Financial innovation, technology, regulation and public policy

As the recent financial crisis starts to disappear, we are beginning to see the world's financial innovations and revert to old methods and practices. Is that good? Maybe …

However, the misunderstanding of financial innovations such as securities trading, which led to the financial crisis through the US leadership, is always at risk for the financial system. Surveillance authorities and mentors everywhere, as guardians of the various components of the global financial system, still do not clearly understand the consequences of financial innovation. Often it is clouded by public policies that are the basis of such surveillance, suspected of which "public" they are intended for good. This applies especially to the use of technology in the provision of financial services.

The word "innovation" means coming in or editing. Financial innovation covers this simple definition of the financial area. However, simplicity concludes with a plethora of products, processes and methods that have been applied in the spectrum of the financial area – some good and bad.

What drives financial innovation? Simply put – self-growth, which finds expression through Adam Smith Smith "invisible hand". Financial institutions seek, through the innovation process, the most cost-effective way to maximize their profits, either on existing products or potentially new ones.

There are two fundamental teachers of financial innovation arising from the obstacles the bank faces in achieving its financial goals – competition and rules. To beat these obstacles banks participate in two types – competitive or negligible. First, it is quite obvious as all banks try to maximize their profits and they do this by competing with other players in the market.

Another, negligible, is a little more obscure. In all jurisdictions, financial institutions face excessive rules and regulations imposed by banking and supervisory authorities on how they conduct their business. These are rules that prevent banks. These barriers can often be curbed by innovation – hence the term "innovative innovation".

A classic example of this is the development of the humble ATM, which was first introduced to the United States as a controversial innovation, to pass invasions to branches. The idea was quickly taken up, first in Europe and then globally as a competitive innovation. European banks had no limits on the number of branches that could have, but labor regulations created restrictions on, for example, working hours among many other issues. At the ATM, European banks found a new "employee" who (1) was cheaper than a person, (2) could work all day and night, (3) was accurate, (4) did not have a physical branch to support it. There were many other plusses well, not to mention the ability to expand a wide range of products and services that could be offered.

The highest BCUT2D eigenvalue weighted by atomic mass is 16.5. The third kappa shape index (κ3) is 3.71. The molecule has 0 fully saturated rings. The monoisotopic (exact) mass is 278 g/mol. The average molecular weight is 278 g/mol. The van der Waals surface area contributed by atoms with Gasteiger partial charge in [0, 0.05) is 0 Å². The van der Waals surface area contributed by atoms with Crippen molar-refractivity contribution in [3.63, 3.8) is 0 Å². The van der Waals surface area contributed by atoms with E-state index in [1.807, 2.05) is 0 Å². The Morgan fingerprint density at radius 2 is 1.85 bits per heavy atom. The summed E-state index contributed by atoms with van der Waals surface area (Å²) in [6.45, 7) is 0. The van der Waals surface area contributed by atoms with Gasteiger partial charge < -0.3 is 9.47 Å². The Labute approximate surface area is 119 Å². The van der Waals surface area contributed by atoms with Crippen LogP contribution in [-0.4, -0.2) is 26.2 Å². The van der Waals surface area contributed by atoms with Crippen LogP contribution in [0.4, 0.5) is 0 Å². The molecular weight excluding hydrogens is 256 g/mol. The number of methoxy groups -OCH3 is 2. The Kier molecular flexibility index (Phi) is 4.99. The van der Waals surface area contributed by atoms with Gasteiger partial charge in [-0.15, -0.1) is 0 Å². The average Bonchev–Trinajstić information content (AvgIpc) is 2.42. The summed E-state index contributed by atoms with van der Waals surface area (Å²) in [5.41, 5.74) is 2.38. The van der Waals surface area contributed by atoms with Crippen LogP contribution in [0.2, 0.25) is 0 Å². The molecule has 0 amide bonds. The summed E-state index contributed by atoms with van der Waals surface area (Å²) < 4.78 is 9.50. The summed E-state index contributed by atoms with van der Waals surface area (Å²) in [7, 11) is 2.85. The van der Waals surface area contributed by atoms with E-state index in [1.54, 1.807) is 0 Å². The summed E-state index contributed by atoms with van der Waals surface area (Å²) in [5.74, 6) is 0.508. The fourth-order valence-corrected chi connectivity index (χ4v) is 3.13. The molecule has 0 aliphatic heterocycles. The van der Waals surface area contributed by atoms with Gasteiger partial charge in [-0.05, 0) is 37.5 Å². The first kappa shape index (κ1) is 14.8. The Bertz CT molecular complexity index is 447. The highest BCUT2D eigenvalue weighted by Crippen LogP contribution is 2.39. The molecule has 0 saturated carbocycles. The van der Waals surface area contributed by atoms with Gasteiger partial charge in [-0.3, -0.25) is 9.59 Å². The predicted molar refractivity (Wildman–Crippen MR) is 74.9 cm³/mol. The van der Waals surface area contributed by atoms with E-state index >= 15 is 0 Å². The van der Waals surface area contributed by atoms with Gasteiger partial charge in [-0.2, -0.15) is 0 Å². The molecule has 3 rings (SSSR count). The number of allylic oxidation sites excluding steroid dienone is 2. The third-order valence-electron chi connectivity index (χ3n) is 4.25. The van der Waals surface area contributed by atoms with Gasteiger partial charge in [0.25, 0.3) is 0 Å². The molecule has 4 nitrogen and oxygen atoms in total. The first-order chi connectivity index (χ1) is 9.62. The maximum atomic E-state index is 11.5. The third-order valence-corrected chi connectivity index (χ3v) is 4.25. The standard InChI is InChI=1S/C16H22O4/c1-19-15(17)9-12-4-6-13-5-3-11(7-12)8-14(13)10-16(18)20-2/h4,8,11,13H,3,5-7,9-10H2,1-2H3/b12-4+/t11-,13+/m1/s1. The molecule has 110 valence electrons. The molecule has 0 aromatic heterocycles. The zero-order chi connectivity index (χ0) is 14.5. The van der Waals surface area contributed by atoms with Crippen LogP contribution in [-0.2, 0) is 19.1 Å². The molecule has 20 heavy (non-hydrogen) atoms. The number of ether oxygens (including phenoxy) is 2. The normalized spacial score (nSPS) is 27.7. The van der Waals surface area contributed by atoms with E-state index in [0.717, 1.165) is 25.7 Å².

Basically, one type of innovation (controversial) morphed into another (competition). This communication is ongoing and is a key factor in the functioning of a stable financial system. And technology has been the leading driver of this process. We see this happening all the time in many ways.

Recently, I came across a news suggesting that Citibank had participated in projects to make a deep invasion of consumer banking in India – a huge market. In spite of the size of India's market, which is in touch with China, someone who tries to establish or expand their business in the world's largest democracy, with a great barrier to overcome. For banks, one of these obstacles is very tight rules and restrictions placed on banks to grow a branch network.

The Central Bank of India, which is the central bank of the country, closely monitors the number of new branch licenses granted to foreign banks. This has a very restrictive effect on the ability of these banks to grow their distribution systems.

In order to overcome these limits on physical presence, Citibank has started targeting India for nearly six hundred million mobile phone users. Now, this is the "controversial innovation" I spoke about.

Citibank, one of the leading foreign banks in India with 42 branches and more than 450 ATMs – a recently completed six-month plan in Bangalore to test customer benefits to do business by phone. The program was called the "Tap and Pay" airplane.

In the project, the bank sold more than 3,000 phones, which are specifically able to do business over the mobile network. Customers made Rs26m (US $ 585,000) from purchases from 250 merchants. Citibank is currently considering expanding such services to its vast clients.

This issue is a classic example of how to utilize financial innovations to meet other needs.

So what is the message to bank regulators, supervisors and their policy makers? Well just put "financial innovation or its consequences are not always well understood". These facts are important for banking supervisors and regulators because new actions on behalf of the financial sector are not always benign or made to the public. At the same time, public policy needs to understand why some financial institutions take place and revise their policies in the light of this. Very often, restrictive methods are created for the wrong reasons – protection from genuine competition is often veiled as consumer protection.


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